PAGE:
Thursday, December 02, 2010

Paul Helm on Athens and Jerusalem Revisited

Last Thursday I headed off to the Land of my Fathers for a Pastors' Forum meeting. The speaker was my good friend Paul Helm. The key theme that spanned all three of his talks was the relationship between nature and grace. Here are some notes on what he had to say.

Talk 1 - Athens and Jerusalem Revisited

A whistle stop tour of ancient Carthage, Jerusalem, Athens and Hippo.


Carthage, 200AD. Tertullian posed the question, "What has Athens to do with Jerusalem?" He opposed a hybrid of Christianity and philosophy. Does this make him an irrationalist, fideist? No. He was not against reason, saying that Christianity is  believable because it is rationally impossible. He warned against the hybridisation of the faith, not the use of reason per se. He recognised that at some points there was concord between faith and philosophy. 


Is is possible to translate the faith into other thought forms?

To answer this question, Helm took us to the heart of our faith, the cross of Jesus. Pilate had an inscription placed on the cross, reading, "This is Jesus, the King of the Jews", in Latin, Greek and Aramaic, John 19:19. The basic idea of Jesus  being the King of the Jews was accurately conveyed in all three languages.

 Language is at heart of the Christian faith, as is translation. Jesus' words as recorded in the Gospels were originally spoken in Aramaic, not Greek, but the New Testament gives us an accurate record of his speech. The gospel message, "This is the King of the Jews" is translatable because Christianity is an international faith. Abrahamic covenant, Genesis 12. Great Commission, Matthew 28. Pentecost, Acts 2.

Translation is problematic - John 19:19. Some meaning is lost as the words are translated into Latin, Greek and Aramaic. But NT Greek is adequate to give us access to Jesus' words, even though in translation nuances of meaning are lost and gained. Speakers of Latin, Greek and Aramaic may have had different ideas of kingship, but the basic the idea that Jesus was crucified as the King of the Jews was conveyed  to all three language groups by Pilate's inscription. Whatever fine nuances may have been lost in translation did not matter.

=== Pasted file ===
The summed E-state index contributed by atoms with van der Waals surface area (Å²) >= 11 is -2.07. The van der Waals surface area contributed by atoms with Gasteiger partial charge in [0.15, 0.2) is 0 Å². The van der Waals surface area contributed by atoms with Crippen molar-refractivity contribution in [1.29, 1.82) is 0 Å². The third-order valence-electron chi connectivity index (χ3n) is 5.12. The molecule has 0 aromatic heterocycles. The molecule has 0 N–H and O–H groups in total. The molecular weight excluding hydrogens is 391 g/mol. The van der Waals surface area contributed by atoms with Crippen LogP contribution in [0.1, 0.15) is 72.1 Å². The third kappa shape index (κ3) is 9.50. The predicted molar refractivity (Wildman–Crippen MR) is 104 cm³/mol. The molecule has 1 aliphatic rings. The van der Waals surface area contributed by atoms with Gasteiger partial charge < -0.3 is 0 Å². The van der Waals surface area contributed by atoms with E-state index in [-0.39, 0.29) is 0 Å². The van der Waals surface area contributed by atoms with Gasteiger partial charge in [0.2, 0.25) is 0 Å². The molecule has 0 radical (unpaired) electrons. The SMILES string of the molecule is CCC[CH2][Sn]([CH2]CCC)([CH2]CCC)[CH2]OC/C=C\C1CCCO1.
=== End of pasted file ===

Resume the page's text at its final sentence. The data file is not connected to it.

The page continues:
Cognitive meaning is conveyed in translation. Content test - "King of the Jews" means the same when translated into French and English. In translation the words are true in either language, because Jesus is the King of the Jews. The truth of gospel is true in other languages.

Postmodern obsession with context is a gross exaggeration. People of all all languages will cry, "Worthy is the Lamb". Is cultural context important? Yes and no. Cultural sensitivity is needed, 1 Corinthians 9:19-23, yet as in John 19:19, the truth is essentially the same in any language and culture.

What of a culture that has no word for king? Translate, "Jesus is the CEO of the Jews"? Retain "king" in translation and  explain what it means. Or appropriate a word that approximates "king" and extend its meaning. But this does not mean that Helm favours a "dynamic equivalence" approach to Bible translation. It is one thing for Christian apologists to attempt to translate the faith into the language and thought forms of a culture, but in Bible translation, the aim should always be an accurate as possible rendering of the original. This applies even if there is no equivalent concept in the language into which Scripture is being translated. If a people have no idea of snow (Isaiah 1:18), then it is the task of Christian teachers to explain that it is very white, cold stuff that falls from the sky.